overdrive librariesTwo articles in today’s Morning Links dovetailed nicely for me. The first was on a plan that Overdrive Books has to charge for movies on a pay-per-use basis. The second was on the struggle libraries are having to balance eBook acquisition with customer demand.

It struck me, as it often does when reading about the libraries, how limiting it must be to try and problem-solve when you are constrained by an outdated model. Libraries cannot meet demand because they are limited by a model which says only one person can sign out each book at a time, and they are limited by their mandate to provide said books for free.

But who says these two limitations have to be a given? If Overdrive can charge for use for movies now, why can’t they charge for books?

I’m not saying libraries need to become pseudo-bookstores here. I know some libraries do have an affiliate link where patrons can purchase a book. But why can’t we combine the old approach with this new one a little? The book is free to borrow—and can always be free—if you’re willing to wait in line for it. Be 47 out of 49 on the hold list if you want to. Your turn will come.

But if you badly want to read the book, why not enable an option to pay a small fee get the book at once, not as a purchase but as a rental? The fee can be split between the library and Overdrive. Everyone wins—you get instant access to the book, and you make the queue shorter for those who do want to wait for it.

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  1. I just can’t understand where libraries come into the equation for eBooks at all. The only function of a library building is to provide local storage for physical items which people want or need to have immediately. Once they can download those items from an online supplier, the whole reason for the library’s existence is gone.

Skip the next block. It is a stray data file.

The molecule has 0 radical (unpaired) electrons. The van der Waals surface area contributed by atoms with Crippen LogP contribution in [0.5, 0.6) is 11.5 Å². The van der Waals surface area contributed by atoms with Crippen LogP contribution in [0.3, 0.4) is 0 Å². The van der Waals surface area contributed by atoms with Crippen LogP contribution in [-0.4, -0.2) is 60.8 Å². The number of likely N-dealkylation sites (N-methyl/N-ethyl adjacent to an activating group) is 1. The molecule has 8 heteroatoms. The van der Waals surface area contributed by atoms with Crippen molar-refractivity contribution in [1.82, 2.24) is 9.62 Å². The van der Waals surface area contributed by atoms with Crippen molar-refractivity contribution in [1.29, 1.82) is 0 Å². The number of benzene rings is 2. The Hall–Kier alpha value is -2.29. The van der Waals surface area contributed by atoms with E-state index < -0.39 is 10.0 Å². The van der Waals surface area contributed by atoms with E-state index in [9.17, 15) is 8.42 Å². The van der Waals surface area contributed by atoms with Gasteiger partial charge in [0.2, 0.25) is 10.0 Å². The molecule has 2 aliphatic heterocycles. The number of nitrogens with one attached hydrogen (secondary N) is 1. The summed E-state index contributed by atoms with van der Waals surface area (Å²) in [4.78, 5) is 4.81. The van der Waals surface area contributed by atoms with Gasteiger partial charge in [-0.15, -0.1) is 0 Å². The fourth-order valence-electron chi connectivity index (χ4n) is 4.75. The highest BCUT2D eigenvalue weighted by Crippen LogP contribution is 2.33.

The relatively new Online Library at https://openlibrary.org already has far more of the eBooks that I want to read than any accessible physical collection in my state (NSW) and possibly in Australia. If ‘libraries’ want to continue to exist, this is the kind of thing they should be doing — scanning their unique stuff and putting it online. But asking people to walk or drive to some central location just so they can download stuff stored in Baluchistan or Vladivostok, instead of simply doing it from home… I don’t get it.

  2. To me, the idea of paying for e-books in this way is a truly terrifying idea.

    In the US, public libraries are supposed to be open to all and provide basic services without charge. What you are talking about would basically amount to a two-tiered system with one level of service for those who pay for it and another level for those who don’t. In many cities, the poor and the homeless are extensive users of library services. That demographic would be disproportionately affected by this type of system.

    Given the current state of many library budgets, I have grave concerns over Overdrive charging for movies for many of the same reasons. Our local library had issues with this back in the days of videotape. If collection decisions are made based on paying patrons, the needs of the overall community are likely to suffer.

  3. I don’t see why it’s terrifying—the poor are already waiting to read, because most new releases don’t have enough copies. If those who don’t wan to wait can pay a small fee to exit the waiting list, it will make the wait time shorter for those who don’t want to pay, and they will actually benefit under this system. And the money used for the fee can go to other services which they benefit from.

    I am not suggesting removing the fundamental library bedrock of free access to information and resources. I think there does need to always be free access. But I don’t see anything wrong with a small user fee for those who want to leave the waiting list for those who truly need it.